# Question of fullrank

I’m currently working on a Bayesian inference problem with mixture Dirichlet process prior. I’m interested in the ADVI algorithm with Stan. I’m trying to use full rank approximation. However, I’m faced with two issues.

First, I want to get the estimated variance matrix of posterior distribution, but I didn’t find any code can be used to do that.

Second, I first tried mean-field approximation, it works but with poor performance. Then I tried full-rank approximation, but for some cases, there is error with report:

The code is here

data {
int<lower=0> n; // number of the observation
int<lower=0> N; // number of the components in stick-breaking prior
real y[n]; // observed y
real w[n]; // observed w
real z[n]; // observed x
real mcmat[2,2]; // misclassification matrx
real GammaPar[2]; // hyperparameter for precision parameter
//matrix[3,3] Sigma; // variance matrix for eta
}

parameters {
real eta[3]; // regression parameter for X
real<lower=0> alpha; // precision parameter
vector[2] V[N]; //total V
real <lower=0,upper=1> v[N];
// simplex[N] pi; // weight vector
real<lower=0> stepvalue[N];
real firstvalue;
real<lower=0> sigma[N];
real mueta;
real<lower=0> sigmaeta;
}

transformed parameters{
real<lower=0,upper=1> pi[N];
real mu[N];
mu[1]= firstvalue;
for (i in 2:N){
mu[i]=mu[i-1]+stepvalue[i];
}
pi[1] = v[1];
// stick-break process based on The BUGS book Chapter 11 (p.294)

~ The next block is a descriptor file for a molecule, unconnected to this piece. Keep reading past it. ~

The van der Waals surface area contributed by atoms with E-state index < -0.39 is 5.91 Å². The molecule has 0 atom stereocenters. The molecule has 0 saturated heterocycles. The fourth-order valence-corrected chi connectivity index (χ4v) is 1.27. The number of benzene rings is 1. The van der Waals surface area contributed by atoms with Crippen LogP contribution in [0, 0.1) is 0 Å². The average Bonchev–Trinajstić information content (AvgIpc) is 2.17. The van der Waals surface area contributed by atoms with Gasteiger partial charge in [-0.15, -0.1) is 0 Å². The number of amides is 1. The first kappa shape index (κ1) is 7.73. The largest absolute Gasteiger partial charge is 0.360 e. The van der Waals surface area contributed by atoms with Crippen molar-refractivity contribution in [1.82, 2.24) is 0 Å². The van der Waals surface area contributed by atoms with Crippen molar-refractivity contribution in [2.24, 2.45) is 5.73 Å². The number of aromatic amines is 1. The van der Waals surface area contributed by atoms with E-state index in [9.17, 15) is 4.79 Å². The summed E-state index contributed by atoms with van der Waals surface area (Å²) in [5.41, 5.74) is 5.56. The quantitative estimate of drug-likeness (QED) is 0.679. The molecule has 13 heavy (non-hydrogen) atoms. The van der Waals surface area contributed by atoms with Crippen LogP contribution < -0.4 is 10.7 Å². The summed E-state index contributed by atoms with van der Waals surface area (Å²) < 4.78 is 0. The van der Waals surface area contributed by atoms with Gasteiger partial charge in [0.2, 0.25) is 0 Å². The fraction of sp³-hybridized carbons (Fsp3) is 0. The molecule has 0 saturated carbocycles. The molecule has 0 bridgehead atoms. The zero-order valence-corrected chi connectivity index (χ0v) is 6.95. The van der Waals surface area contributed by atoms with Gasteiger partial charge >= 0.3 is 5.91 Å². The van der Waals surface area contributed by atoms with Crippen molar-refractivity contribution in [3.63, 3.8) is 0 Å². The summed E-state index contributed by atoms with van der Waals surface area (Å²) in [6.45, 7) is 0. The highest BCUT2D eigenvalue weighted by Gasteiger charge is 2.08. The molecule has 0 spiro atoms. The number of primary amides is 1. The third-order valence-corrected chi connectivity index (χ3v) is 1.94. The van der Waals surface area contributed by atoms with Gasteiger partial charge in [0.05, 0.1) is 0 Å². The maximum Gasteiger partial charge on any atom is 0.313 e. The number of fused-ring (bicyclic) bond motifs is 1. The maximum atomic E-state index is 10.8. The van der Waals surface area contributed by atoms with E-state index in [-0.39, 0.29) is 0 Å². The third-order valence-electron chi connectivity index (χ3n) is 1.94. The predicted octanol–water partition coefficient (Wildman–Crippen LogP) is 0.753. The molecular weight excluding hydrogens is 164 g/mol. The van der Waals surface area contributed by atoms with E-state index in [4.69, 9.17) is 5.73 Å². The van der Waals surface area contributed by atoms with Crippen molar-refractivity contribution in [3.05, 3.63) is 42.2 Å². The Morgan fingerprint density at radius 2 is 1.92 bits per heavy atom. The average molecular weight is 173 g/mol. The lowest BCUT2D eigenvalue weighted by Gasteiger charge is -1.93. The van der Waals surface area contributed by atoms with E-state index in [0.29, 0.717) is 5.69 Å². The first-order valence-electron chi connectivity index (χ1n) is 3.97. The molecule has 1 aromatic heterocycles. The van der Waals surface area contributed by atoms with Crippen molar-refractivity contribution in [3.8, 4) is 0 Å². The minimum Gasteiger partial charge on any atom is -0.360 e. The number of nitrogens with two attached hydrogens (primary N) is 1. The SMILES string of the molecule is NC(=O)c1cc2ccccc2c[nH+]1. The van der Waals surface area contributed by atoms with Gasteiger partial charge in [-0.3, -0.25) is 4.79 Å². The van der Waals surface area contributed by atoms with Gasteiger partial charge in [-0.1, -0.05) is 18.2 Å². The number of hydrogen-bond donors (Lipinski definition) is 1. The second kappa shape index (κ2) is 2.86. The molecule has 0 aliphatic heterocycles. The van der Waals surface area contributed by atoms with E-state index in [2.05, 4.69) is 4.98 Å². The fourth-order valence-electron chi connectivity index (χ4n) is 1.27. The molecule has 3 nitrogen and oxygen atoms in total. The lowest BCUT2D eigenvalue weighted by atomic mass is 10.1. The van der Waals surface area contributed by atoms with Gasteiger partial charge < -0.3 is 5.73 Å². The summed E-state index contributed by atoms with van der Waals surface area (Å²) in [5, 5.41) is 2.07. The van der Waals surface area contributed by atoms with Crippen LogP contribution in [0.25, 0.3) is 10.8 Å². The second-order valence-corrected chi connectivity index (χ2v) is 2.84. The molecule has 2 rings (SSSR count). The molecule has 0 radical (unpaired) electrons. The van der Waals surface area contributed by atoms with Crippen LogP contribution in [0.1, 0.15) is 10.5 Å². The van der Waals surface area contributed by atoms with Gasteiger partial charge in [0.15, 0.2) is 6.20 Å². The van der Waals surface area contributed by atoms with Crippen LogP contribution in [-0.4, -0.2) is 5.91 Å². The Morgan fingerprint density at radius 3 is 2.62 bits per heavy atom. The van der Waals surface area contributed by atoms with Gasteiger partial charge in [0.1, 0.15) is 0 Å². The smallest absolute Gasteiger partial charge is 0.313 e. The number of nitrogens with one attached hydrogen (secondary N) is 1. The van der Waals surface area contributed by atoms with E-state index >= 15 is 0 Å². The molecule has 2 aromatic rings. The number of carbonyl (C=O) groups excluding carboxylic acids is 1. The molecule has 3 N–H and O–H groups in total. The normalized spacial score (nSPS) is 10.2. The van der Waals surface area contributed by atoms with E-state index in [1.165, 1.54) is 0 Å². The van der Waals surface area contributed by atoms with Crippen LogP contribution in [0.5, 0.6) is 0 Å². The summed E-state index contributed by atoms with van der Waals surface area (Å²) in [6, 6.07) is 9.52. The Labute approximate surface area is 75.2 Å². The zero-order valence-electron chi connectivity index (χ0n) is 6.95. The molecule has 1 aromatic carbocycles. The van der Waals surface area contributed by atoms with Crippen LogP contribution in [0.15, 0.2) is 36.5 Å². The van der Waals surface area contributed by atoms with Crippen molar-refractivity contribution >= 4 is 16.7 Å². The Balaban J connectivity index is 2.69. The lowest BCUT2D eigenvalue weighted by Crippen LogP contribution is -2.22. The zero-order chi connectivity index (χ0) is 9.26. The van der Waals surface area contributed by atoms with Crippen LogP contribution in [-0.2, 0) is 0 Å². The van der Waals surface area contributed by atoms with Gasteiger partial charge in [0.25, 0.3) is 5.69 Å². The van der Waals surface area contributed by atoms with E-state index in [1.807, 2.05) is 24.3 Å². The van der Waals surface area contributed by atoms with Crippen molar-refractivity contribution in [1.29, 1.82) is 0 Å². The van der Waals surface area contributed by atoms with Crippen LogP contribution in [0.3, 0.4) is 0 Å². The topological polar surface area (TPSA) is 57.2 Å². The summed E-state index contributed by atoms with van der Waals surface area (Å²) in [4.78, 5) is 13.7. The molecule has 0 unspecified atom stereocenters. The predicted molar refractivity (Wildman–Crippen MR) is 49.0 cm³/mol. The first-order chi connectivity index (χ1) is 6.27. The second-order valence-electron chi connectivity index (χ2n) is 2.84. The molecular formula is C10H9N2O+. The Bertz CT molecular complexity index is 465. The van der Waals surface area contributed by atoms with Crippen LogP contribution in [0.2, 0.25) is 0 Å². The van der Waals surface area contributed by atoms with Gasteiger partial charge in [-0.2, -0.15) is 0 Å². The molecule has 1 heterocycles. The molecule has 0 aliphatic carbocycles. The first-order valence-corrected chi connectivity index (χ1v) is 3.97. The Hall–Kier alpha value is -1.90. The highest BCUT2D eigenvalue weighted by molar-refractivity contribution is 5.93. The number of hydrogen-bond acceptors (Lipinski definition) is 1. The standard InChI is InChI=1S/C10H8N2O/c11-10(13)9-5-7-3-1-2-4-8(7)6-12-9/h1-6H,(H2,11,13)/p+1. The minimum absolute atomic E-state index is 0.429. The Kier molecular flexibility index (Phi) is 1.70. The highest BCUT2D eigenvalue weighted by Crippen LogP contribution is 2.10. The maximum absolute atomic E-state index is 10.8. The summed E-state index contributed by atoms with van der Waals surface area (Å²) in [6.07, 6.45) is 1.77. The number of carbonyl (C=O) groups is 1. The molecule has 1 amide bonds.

for(j in 2:(N-1)){
pi[j]= v[j]*(1-v[j-1])*pi[j-1]/v[j-1];
}
pi[N]=1-sum(pi[1:(N-1)]); // to make a simplex.
}

model {

real H0;
real H1;
real Q;
//real mu2=rep_vector(0,2);
//real mu3=rep_vector(0,3);
// int index[n];
// vector[2] xi[n];
real a10;
real a11;
real a00;
real a01;
//prior
real ps[N];
// mu ~ normal(0,3);
sigma ~ lognormal(0,1);
firstvalue ~ normal(0,3);
stepvalue ~ lognormal(0,1);
for (i in 1:N){
V[i][1] ~ normal(mu[i],sqrt(sigma[i]));
V[i][2] ~ normal(firstvalue,sqrt(sigma[i]));
}
alpha ~ gamma(GammaPar[1],GammaPar[2]);
v ~ beta(1,alpha);

// pi ~ dirichlet(rep_vector(alpha/N,N));
// eta[1] ~ normal(-1.5,1);
// eta[2] ~ normal(1,1);
// eta[3] ~ normal(0.5,1);
mueta ~ normal(0,2);
sigmaeta ~ lognormal(0,2);
eta ~ normal(mueta,sqrt(sigmaeta));

a10=mcmat[1,2];
a11=mcmat[1,1];
a00=mcmat[2,2];
a01=mcmat[2,1];
for (i in 1:n){
H0=exp(eta[1]+eta[2]*0+eta[3]*z[i])/(1+exp(eta[1]+eta[2]*0+eta[3]*z[i]));
H1=exp(eta[1]+eta[2]*1+eta[3]*z[i])/(1+exp(eta[1]+eta[2]*1+eta[3]*z[i]));
for (j in 1:N){

``````  Q=exp(V[j][1]+V[j][2]*z[i])/(1+exp(V[j][1]+V[j][2]*z[i]));
ps[j]=log(pi[j])+y[i]*w[i]*log(a10*H0*(1-Q)+a11*H1*Q)+y[i]*(1-w[i])*log(a00*H0*(1-Q)+a01*H1*Q)+
(1-y[i])*w[i]*log(a10*(1-H0)*(1-Q)+a11*(1-H1)*Q)+(1-y[i])*(1-w[i])*log(a00*(1-H0)*(1-Q)+a01*(1-H1)*Q);

}

target+= log_sum_exp(ps);
``````

}

}
generated quantities {
real theta=0;
for(i in 1:n){
theta+=exp(eta[1]+eta[2]*1+eta[3]*z[i])/(1+exp(eta[1]+eta[2]*1+eta[3]*z[i]))-
exp(eta[1]+eta[2]*0+eta[3]*z[i])/(1+exp(eta[1]+eta[2]*0+eta[3]*z[i]));
}
theta=theta/n;
}

Just call `var(as.matrix(...))`.

The initialization is not that robust, but it is entirely possible that the posterior distribution is not well-approximated by a multivariate normal.

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